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How do you kill a hero?

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I like the discussion of how to bring back a villian in another thread, and I want to flip it around. How do you kill a hero? I''m talking about midgame not at the end. The death of an ally or hero can be a powerful and emotional element to the story, but how can you kill off a character that the player likes and has been developing. For example, while playing FF7 I used Aeris frequently and obtained her final limit break. When she was killed (in one of the most shocking moments in CRPG history) I lost all of her abilities and all of the work I had put into leveling her up. So my question is: how can you kill a player character and not leave the player feeling that they have lost more than a friend? I have some ideas here, but I wanted to see what others think of this.

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Guest Anonymous Poster
The spirit rises up from the dead body and now inhabits the rusty sword of the farmboy in the party. Suddenly, he''s got a really bad-ass weapon :-)

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Alastor, Ifrit, Sparda. Have them inhabit a weapon, as stated by the Anonymous Poster.

Or, have all their abilities transferred to another character. This would work better if you have two main heroes, or a hero and a secondary hero, and the secondary hero was the one who died.

You could have the secondary character sacrifice himself for something. For instance, you have your group fighting a major boss for something you desperately need, beit to get more powerful or a weapon or to save someone. The secondary would sacrifice himself for the betterment of the group.

Also, I''m glad my post could influence another. ^_~

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In Chrono Cross at one point the Hero switches places with the villain, including their elemental alignment, and you lose control of several previously allied characters. It''s not death, but it''s certainly an example of some of the investment you''ve put into the characters and their equipage being lost because of a change in the main character.

Personally I would just avoid killing playable characters in my stories, but if you particularly wanted to do it for some reason... hmm. I do like the spirit-into-a-weapon idea. If one of the other characters was the sibling or best friend of lover of the one who got killed, the survivor might suddenly become motivated to seek vengance and their motivation would make them a better fighter. Or the dying character might bless all the others, giving them some sort of stat bonuses.

A playable character''s death would also be an excellent thing for the player to be able to change when they play the game+, if your design has one; make them able to save the life they couldn''t the first time around, the player would feel really heroic after that. ^_^

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In Final Fantasy 5, this old guy in your party dies protecting you, and all his powers--including levels, etc.--are transferred to his granddaughter, who until then had been an NPC. The game continues, and the only thing that really changes, from a gameplay perspective, is the name and sprite for that character.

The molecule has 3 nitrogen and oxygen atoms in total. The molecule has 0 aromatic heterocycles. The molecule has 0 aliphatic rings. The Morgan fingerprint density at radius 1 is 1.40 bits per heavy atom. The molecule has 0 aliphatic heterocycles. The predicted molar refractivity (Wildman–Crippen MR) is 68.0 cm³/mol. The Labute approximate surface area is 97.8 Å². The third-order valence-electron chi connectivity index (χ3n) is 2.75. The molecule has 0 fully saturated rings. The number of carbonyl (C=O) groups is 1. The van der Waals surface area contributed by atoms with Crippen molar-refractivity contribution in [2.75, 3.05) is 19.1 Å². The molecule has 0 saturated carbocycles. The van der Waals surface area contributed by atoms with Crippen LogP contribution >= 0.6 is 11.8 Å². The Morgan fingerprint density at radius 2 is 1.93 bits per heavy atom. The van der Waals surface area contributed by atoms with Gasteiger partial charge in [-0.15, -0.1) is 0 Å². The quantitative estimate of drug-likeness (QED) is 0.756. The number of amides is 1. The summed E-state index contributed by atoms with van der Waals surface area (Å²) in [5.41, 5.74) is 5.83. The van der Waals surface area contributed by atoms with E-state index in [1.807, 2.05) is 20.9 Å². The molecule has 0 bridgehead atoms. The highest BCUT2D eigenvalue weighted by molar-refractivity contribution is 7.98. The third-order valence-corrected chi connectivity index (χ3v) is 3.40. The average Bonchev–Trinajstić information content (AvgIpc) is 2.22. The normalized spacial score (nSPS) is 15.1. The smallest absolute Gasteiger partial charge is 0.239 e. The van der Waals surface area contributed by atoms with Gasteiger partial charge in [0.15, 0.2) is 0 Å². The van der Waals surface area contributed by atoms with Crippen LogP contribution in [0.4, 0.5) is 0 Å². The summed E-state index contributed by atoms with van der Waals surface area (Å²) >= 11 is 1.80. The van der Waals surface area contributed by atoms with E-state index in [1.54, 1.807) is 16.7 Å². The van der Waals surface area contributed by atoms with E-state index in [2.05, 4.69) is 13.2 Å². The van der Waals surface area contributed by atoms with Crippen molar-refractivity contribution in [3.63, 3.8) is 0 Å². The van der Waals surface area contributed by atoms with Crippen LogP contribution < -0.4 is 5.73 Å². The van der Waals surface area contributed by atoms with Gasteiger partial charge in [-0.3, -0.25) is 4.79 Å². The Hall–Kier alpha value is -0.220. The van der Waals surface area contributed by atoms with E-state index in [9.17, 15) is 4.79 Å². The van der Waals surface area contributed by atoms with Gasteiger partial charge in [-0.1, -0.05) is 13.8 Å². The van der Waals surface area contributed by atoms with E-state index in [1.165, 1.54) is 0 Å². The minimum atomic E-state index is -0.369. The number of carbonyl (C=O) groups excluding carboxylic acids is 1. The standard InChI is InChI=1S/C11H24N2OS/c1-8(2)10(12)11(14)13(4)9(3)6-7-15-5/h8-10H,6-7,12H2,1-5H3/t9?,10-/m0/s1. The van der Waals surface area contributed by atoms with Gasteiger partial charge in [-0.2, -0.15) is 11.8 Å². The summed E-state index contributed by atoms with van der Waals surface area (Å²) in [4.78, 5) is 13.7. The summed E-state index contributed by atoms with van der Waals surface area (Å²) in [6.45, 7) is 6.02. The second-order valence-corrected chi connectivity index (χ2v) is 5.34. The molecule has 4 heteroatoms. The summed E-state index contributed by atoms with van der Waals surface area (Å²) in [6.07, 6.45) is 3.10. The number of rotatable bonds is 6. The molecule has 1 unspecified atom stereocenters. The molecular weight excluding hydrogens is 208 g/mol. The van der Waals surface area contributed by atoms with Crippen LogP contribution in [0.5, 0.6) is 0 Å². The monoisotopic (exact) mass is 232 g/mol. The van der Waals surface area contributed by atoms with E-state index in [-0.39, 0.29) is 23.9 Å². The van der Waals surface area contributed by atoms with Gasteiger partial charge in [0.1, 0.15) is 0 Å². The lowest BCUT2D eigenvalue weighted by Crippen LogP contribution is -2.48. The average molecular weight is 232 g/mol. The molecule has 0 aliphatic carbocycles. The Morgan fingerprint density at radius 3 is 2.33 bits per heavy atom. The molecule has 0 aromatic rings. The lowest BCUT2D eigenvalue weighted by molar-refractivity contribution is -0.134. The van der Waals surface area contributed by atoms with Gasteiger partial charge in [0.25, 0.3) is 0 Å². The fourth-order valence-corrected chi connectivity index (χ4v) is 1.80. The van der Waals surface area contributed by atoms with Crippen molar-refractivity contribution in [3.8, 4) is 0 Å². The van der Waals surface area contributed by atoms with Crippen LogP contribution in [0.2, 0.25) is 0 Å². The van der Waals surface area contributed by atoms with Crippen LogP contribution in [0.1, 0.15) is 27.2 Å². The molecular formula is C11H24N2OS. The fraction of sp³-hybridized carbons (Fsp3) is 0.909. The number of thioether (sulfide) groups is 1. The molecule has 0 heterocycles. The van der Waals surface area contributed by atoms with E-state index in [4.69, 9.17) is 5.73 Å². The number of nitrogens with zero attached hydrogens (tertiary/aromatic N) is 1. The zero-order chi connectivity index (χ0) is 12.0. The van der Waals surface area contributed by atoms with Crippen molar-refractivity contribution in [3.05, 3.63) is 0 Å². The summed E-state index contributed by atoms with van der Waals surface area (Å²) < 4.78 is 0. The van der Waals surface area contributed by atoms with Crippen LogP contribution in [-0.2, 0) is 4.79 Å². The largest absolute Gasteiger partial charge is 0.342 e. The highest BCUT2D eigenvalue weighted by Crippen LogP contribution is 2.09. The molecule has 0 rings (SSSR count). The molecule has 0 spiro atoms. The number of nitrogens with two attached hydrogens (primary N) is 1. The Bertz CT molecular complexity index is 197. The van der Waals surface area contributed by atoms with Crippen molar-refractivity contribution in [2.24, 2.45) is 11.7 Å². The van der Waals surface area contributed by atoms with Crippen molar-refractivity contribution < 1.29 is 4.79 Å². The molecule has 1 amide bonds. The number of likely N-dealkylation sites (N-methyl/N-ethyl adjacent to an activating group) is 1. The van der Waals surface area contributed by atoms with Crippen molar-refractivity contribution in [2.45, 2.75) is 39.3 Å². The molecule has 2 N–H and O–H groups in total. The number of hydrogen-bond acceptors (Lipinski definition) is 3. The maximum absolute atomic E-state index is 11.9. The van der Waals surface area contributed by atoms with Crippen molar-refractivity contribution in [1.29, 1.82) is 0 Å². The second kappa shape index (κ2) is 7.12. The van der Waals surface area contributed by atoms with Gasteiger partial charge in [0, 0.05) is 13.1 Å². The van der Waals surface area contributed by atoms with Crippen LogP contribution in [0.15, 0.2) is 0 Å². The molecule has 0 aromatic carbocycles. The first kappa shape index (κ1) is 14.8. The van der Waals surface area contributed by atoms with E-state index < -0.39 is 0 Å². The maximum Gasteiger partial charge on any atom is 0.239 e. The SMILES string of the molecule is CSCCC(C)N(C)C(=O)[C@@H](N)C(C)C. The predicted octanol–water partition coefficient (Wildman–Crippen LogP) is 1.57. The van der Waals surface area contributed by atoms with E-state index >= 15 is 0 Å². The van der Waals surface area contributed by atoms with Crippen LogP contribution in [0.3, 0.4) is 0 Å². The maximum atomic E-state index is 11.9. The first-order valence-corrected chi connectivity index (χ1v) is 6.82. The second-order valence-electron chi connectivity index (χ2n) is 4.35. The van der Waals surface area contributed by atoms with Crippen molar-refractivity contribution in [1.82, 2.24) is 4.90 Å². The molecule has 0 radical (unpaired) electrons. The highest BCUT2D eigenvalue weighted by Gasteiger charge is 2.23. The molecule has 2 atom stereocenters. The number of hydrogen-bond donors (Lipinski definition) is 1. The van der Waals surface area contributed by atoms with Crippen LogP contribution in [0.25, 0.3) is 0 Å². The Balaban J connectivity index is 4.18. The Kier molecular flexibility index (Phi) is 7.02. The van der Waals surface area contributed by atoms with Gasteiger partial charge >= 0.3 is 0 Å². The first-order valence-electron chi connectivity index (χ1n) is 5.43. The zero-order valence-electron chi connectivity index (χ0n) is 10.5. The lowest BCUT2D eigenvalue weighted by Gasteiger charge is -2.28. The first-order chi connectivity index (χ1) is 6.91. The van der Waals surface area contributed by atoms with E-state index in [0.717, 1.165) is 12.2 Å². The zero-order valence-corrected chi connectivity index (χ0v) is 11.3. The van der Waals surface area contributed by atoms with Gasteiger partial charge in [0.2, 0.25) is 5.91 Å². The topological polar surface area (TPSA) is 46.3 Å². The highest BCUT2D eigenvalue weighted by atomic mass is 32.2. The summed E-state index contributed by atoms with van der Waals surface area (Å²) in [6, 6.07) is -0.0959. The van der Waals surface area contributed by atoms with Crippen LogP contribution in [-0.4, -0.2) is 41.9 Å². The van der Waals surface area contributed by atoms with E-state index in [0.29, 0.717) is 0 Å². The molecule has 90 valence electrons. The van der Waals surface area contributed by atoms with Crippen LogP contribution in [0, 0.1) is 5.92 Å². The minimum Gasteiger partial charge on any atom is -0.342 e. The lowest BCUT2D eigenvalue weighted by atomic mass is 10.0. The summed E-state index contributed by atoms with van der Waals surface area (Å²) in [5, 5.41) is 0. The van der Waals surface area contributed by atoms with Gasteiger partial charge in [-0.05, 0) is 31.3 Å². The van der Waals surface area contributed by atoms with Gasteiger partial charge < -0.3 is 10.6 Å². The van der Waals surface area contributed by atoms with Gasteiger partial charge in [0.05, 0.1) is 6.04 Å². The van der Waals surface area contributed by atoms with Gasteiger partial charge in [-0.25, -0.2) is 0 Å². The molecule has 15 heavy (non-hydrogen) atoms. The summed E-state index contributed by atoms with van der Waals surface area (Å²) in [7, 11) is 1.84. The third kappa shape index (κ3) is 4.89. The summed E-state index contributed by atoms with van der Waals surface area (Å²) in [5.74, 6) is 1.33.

In one of the Highlander movies, Duncan McLeod is killed by his brother, Connor, for the express purpose of combining their power to beat another immortal. It''s dependent upon the metaphysic of the world, of course, but from a video game perspective, you get to mourn for a character while retaining all the experience and strength that he had amassed.

In many modern RPGs, characters cycle out of the party on a regular basis. In each instance, all skills they might have had are lost, and often it costs you whatever equipment they carried at the time. This can be irritating, but it''s not unforgivable. Killing someone is just a little more dramatic, is all.

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Let them feel like they''ve lost more than a friend. That will give your story more depth. That was a defining moment in FFVII, and fans would have it no other way. Sure when it happens you''re angry and annoyed and sad. This is what you''re trying to do in a story; evoke emotions.

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Don't ever kill your character off as a "sacrifice" while fighting a "huge boss" unless you make that boss truly unbeatable.

In SW:Knights of the Old Republic, you're on a ship fighting the lead Sith guy, Malak. Anyways, you fight him alone for a bit and before you hit zero HP, your light jedi companion Bastilla sacrifices herself to give you time to escape.

HOWEVER... If you've built your character right, you can actually just OWN Malak solo and when HE reaches 0 HP, Bastilla "sacrifices" herself. Its just really, really stupid to have a character "sacrifice" themself, when you're infact dominating the engagement.

[edited by - GroZZleR on December 13, 2003 3:21:20 PM]

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Of course, for all of this to have any meaning at all (as long as you retain the characters'' value to the party) you need the lost character to build a strong relationship not (only) to the rest of the party but actually to the player.

In Wing Commander 3 - one of the best storylines in non-RPGs IMHO -, Angel, a main character that was part of the game since part 1, dies. Even sooner, there is Spirits'' death in WC2. Both deaths were without any but the most momentary "mechanical" influence on the game itself but impacted the players personally due to the characters having been built up for an entire games'' storyline. On second thought, the Wing Commander games up to the fourth were very good at least in that regard.

If you look at the Freespace games, you have wingmen without personalities that die with an impact on the rest of the mission. You almost always lose an important element of finishing a mission when another friendly ship blows up, but you almost never have any hard feelings about it.